The initiative to treat rheumatoid arthritis to achieve remission has impacted clinical practice internationally [5
]. The use of composite disease activity measures has been advocated to assess disease in preference to ‘clinical judgment’. There are several composite measures which correlate well, higher values having poor functional and radiologic outcomes, but there remains disagreement in classifying disease activity states. Disease activity score assessing 28-joint (DAS28) versions using erythrocyte sedimentation rate (ESR) and C-reactive protein (CRP) have good correlation but not equivalence but it’s overestimated remission compared to all other criteria [10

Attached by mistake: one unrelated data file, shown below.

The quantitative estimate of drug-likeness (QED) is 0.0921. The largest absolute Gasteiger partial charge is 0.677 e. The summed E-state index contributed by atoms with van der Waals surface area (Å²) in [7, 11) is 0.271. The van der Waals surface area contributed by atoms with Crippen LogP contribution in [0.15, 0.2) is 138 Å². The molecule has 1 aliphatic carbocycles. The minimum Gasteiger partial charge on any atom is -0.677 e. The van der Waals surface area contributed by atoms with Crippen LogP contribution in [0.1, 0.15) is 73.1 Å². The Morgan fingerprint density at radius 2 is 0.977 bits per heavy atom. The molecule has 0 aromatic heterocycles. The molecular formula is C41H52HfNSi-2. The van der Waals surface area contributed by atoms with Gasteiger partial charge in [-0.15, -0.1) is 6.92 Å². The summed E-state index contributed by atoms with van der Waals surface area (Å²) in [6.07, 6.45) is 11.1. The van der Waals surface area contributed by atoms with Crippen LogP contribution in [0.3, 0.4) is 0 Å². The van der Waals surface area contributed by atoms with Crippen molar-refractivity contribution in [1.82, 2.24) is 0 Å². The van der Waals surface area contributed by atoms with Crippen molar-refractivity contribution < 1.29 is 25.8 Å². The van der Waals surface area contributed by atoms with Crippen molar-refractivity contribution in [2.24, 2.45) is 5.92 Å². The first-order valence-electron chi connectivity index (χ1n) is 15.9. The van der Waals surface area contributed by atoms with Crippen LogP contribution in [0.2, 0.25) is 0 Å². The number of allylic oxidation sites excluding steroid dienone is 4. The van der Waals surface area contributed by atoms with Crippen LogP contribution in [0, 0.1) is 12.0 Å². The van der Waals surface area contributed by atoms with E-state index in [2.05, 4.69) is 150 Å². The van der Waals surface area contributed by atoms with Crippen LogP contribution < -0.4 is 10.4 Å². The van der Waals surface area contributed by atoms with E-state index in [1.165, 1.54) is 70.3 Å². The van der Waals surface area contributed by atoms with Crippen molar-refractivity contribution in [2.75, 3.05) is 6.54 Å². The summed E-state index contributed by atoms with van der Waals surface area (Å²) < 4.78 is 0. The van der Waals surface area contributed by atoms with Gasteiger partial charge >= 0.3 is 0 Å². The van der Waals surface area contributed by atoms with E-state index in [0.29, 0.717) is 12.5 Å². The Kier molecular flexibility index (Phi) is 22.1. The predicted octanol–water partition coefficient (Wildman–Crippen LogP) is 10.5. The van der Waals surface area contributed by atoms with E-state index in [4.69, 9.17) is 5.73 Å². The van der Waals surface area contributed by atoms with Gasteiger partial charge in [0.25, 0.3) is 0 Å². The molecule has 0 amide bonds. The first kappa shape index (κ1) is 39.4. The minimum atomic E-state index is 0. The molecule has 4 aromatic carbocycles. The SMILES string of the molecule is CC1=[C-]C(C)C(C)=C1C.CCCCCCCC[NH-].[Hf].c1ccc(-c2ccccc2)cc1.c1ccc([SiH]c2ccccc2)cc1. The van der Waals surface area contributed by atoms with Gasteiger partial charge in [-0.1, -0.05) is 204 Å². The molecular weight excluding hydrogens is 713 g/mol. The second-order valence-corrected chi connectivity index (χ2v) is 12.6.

]. The American college of rheumatology (ACR) and the European league against rheumatism (EULAR) have defined remission as a simplified disease activity index (SDAI) value of ≤ 3.3 (index-based definition). The SDAI is statistically comparable to DAS28, but comparable DAS28 cutoff scores may need downward revision.
Aletaha et al. suggested that DAS28-ESR 2.4 more suitably reflected remission. Matsui et al. suggested that DAS28-CRP underestimated disease activity. Inoue et al. found DAS28-CRP 2.3 matched DAS28-ESR remission in Japanese patients [10
].The present study suggests that composite scores overestimate remission and patients retain subclinical inflammation found on MRI. Our results join the various studies that have proven the dissociation between clinical remission according different composite scores and remission in imaging either by ultrasound (Ramirez J et al. [11
]) or MRI (Gandjbakhch F et al. [12
]) or both (Foltz V et al. [13